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1. Literally, to form a border or boundary around something with a hedge (a row of shrubs or small trees). A noun or pronoun can be used between "hedge" and "in." We hedged the garden in with thorny rose bushes to keep larger animals out.
2. To surround someone or something, especially in a manner that impedes movement or egress. A noun or pronoun can be used between "hedge" and "in"; often used in passive constructions. We came out of the museum to find that several large tour buses had hedged in our car. Police hedged the protestors in and began arresting them one by one. The small town is hedged in on all sides by mountains.
3. To limit, constrain, or restrict someone or something's freedom or ability to do something. A noun or pronoun can be used between "hedge" and "in"; typically used in passive constructions. As teenagers grow and develop their own sense of independence, it's natural for them to begin feeling hedged in by their parents. Several large companies are complaining that they are being hedged in by the new legislation.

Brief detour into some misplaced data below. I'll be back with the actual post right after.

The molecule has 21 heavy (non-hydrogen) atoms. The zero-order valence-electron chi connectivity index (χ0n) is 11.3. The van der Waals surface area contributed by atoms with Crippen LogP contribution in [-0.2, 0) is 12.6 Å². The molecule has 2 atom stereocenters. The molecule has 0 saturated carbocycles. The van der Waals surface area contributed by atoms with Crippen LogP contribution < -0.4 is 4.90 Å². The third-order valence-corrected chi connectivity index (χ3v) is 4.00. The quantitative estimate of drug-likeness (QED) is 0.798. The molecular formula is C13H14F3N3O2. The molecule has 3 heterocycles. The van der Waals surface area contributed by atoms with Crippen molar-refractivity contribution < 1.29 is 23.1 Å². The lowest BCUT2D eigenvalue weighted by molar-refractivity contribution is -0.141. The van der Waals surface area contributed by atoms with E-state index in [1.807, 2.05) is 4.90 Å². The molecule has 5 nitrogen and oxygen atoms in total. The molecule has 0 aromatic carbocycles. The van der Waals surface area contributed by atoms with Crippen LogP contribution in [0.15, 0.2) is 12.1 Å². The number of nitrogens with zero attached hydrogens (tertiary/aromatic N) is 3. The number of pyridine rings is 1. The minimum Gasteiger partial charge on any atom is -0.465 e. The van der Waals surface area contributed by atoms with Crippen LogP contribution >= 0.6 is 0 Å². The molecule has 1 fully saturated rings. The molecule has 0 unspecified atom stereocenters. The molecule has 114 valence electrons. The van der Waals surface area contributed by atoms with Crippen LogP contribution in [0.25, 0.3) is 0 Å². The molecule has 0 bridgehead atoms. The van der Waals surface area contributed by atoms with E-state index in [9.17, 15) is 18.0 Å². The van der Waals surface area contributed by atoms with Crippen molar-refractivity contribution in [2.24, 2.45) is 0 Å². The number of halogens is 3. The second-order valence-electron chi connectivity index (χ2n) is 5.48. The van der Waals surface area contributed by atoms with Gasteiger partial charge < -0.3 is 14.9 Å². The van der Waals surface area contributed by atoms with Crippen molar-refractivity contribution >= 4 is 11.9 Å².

Farlex Dictionary of Idioms. © 2015 Farlex, Inc, all rights reserved.
hedge someone or something in
to enclose someone or something in a hedge. (See also hedge someone in.) Their overgrown yard has almost hedged us in. Their bushes hedged in our yard.
hedge someone in
Fig. to restrict someone. (See also hedge someone or something in.) Our decision hedged in the children so they could not have any flexibility. She hedged herself in by her own behavior.
McGraw-Hill Dictionary of American Idioms and Phrasal Verbs. © 2002 by The McGraw-Hill Companies, Inc.